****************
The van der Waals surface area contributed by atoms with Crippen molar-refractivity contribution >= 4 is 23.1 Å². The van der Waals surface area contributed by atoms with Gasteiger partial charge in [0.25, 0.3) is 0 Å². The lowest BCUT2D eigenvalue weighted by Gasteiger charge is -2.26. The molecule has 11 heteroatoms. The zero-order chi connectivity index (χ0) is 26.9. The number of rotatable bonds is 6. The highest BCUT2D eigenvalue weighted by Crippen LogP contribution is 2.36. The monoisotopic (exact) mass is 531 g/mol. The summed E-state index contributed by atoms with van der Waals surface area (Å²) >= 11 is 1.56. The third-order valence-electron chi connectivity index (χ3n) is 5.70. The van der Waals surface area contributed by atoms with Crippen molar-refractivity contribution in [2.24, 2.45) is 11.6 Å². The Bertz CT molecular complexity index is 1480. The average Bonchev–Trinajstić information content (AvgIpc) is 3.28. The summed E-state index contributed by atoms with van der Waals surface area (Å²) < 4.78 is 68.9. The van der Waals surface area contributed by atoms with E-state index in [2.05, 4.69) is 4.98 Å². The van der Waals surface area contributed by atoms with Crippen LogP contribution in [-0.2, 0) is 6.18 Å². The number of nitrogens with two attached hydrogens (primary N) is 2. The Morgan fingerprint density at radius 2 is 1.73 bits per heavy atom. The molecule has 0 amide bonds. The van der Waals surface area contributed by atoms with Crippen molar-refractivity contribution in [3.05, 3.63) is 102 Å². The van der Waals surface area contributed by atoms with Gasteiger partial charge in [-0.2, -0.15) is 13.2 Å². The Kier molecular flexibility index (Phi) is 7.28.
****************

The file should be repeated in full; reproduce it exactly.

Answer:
The van der Waals surface area contributed by atoms with Crippen molar-refractivity contribution >= 4 is 23.1 Å². The van der Waals surface area contributed by atoms with Gasteiger partial charge in [0.25, 0.3) is 0 Å². The lowest BCUT2D eigenvalue weighted by Gasteiger charge is -2.26. The molecule has 11 heteroatoms. The zero-order chi connectivity index (χ0) is 26.9. The number of rotatable bonds is 6. The highest BCUT2D eigenvalue weighted by Crippen LogP contribution is 2.36. The monoisotopic (exact) mass is 531 g/mol. The summed E-state index contributed by atoms with van der Waals surface area (Å²) >= 11 is 1.56. The third-order valence-electron chi connectivity index (χ3n) is 5.70. The van der Waals surface area contributed by atoms with Crippen molar-refractivity contribution in [2.24, 2.45) is 11.6 Å². The Bertz CT molecular complexity index is 1480. The average Bonchev–Trinajstić information content (AvgIpc) is 3.28. The summed E-state index contributed by atoms with van der Waals surface area (Å²) < 4.78 is 68.9. The van der Waals surface area contributed by atoms with E-state index in [2.05, 4.69) is 4.98 Å². The van der Waals surface area contributed by atoms with Crippen LogP contribution in [-0.2, 0) is 6.18 Å². The number of nitrogens with two attached hydrogens (primary N) is 2. The Morgan fingerprint density at radius 2 is 1.73 bits per heavy atom. The molecule has 0 amide bonds. The van der Waals surface area contributed by atoms with Crippen molar-refractivity contribution in [3.05, 3.63) is 102 Å². The van der Waals surface area contributed by atoms with Gasteiger partial charge in [-0.2, -0.15) is 13.2 Å². The Kier molecular flexibility index (Phi) is 7.28.